Much ❤

Eternal Queens

She Heals: A Dancer’s Story

How are women connecting their art to health? Eternal Queens explores through She Heals, a series focused on female artists discussing health, social issues and healing through art.

Kaley Isabella is an Oakland based dancer studying the Silvestre Technique. She uses dance to stay healthy mind, body and soul.

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Find Kaley Isabella at http://www.facebook.com/kaleyisabelladance

 

Mary Rockwood Lane: Artist, Healer, Visionary, Teacher, Goddess

Hi! Sam here. Just wanted to share a story that is deeply meaningful to me. I met Mary Rockwood Lane, PhD, RN, FAAN when I was about 20, and I was going through a really difficult time in my life dealing with the backlash of psychological and physical trauma that I had experienced in my adolescence, which MANY women do. She was my teacher in school, and her work really put me onto a path of using art as tool to heal my entire life from the inside out. I owe a lot to this woman, her fierce and unapologetic approach to life, her passion, her laughter, intellect and spirit really taught me unbounded lessons about freedom and self-love. Thank you, Mary, I love you! – Sam, EQ

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Mary Rockwood Lane, PhD, RN, FAAN, experienced art and healing first hand as she painted herself out of a severe depression during a divorce. She took what she learned from this experience and became the co-founder and co-director of the Arts in Medicine program at University of Florida, Gainesville.
Here she tells her story:

Mary’s story
Several years ago, I rediscovered the artist within and used art to heal myself. I was extremely ill at the time and going through a very difficult divorce. I was outraged, depressed and out of control. My support network had collapsed and everything was being taken away from me. Surrounded by my grief, I felt like I was drowning in darkness and despair. Therapy wasn’t helping. Finally my therapist said, “It’s time for you to do something different with your rage and your grief.”

I had always dreamed of being a painter but had never given myself permission to be one. “I’m just not good enough,” I would tell myself. But now my world was collapsing and the fear of inadequacy seemed trivial compared to my painful loss. I walked out of the therapist’s office and into the gray drizzle. Life seemed to be going on without me. Stopping before a large puddle, I stared down at my reflection in the murky water and imagined myself sinking into the mud. Just then a car came to a slow stop nearby. It was my friend Lee Ann, a painter. She rolled down her window and called out, “Why don’t I take you to breakfast and then over to my studio so that you can start painting?”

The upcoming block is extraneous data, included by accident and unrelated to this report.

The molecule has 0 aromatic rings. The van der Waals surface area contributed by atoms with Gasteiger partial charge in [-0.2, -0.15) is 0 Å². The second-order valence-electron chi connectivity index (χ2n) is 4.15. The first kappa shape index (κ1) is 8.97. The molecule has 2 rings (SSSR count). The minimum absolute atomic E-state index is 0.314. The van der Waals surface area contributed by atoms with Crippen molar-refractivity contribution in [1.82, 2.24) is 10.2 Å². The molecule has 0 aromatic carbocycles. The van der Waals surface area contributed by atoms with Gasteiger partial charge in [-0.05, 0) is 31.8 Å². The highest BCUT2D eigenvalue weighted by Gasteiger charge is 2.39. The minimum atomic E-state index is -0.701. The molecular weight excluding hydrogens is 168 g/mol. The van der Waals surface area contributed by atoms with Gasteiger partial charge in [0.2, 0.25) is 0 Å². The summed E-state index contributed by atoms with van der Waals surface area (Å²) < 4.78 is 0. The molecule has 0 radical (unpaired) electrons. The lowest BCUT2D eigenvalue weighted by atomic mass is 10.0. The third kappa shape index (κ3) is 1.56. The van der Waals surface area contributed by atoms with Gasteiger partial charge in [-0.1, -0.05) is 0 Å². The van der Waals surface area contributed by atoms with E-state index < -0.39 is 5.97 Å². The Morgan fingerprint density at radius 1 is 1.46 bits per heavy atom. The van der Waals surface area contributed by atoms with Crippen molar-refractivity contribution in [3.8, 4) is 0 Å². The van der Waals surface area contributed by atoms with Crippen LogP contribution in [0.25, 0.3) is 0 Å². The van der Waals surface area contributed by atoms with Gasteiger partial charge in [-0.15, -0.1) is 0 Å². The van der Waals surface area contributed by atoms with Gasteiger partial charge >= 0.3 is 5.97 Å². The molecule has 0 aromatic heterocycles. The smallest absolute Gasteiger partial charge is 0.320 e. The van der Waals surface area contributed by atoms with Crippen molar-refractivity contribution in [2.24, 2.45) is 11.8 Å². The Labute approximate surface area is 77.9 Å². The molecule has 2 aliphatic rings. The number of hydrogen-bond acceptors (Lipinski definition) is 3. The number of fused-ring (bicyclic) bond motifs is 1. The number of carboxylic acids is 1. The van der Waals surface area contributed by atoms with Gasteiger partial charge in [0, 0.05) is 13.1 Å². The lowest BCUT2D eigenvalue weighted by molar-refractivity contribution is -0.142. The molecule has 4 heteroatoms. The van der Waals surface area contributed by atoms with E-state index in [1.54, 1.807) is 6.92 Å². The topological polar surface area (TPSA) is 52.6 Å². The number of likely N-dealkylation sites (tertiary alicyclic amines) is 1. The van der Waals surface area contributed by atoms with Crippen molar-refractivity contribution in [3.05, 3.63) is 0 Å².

Sitting in her studio, I remembered how I had always wanted to be an artist. This was a part of me that I had never acknowledged or honored. Right then, in a lucid moment, I decided to abandon all my fears of being a painter. Although I didn’t even know how to hold a paintbrush, I selected a large piece of canvas to work on. Flipping though several magazines for ideas, I came across a picture of a woman who was broken and distorted. What a familiar feeling! And so I started painting.

I became excited with the sheer process of painting: the colors of paint, the textures, and the way different shapes swirled together on canvas. The painting began to transform into an image of my pain and hurt. I forgot about how I felt and instead painted those feelings. I worked feverishly, releasing my energy passionately onto canvas.

Making no attempt to define myself or my process, I began a series of self-portraits. They were all distorted in the beginning, with garish backgrounds. But I was too absorbed in the pure expression and gesture of painting to let that bother me. I called my first self-portrait Cut Out My Heart. It was my pain, a deeply intense and dying pain. The figure was broken, distorted, crumpled, crying, and bleeding. This figure had been my despair, my uncensored and purely emotional energy. When I finished releasing the image onto canvas, I stepped back and gasped! What I saw was an aspect of myself that I couldn’t face; it was so ugly! I had let go on an intense emotional and physical level. I backed away, left the studio and went home.

When I returned, I had an incredible insight. I saw that the painting had captured genuine expression from a moment of time that was now behind me. I had moved past it. I was actually witnessing my own transformation! Throughout the series of self-portraits, I continuously struggled with form and perspective. Metaphorically I was recreating my inner form and inner perspective. The external creative process mirrored my inner world. The manifestation of movement and change was powerful and it was a process of knowing myself.

As I immersed myself in painting, I not only became well, but clearly became the artist I had always wanted to be. I remember the moment that I truly felt empowered as an artist. I experienced a sudden shift and encountered something within that was healing. There was an aspect of me that rejuvenated my spirit and I began to feel stronger and more alive. By seeing my pain on canvas, I could step away from it.

I was the artist; my pain was the art. And I was free.

From her website, Maryrockwoodlane.com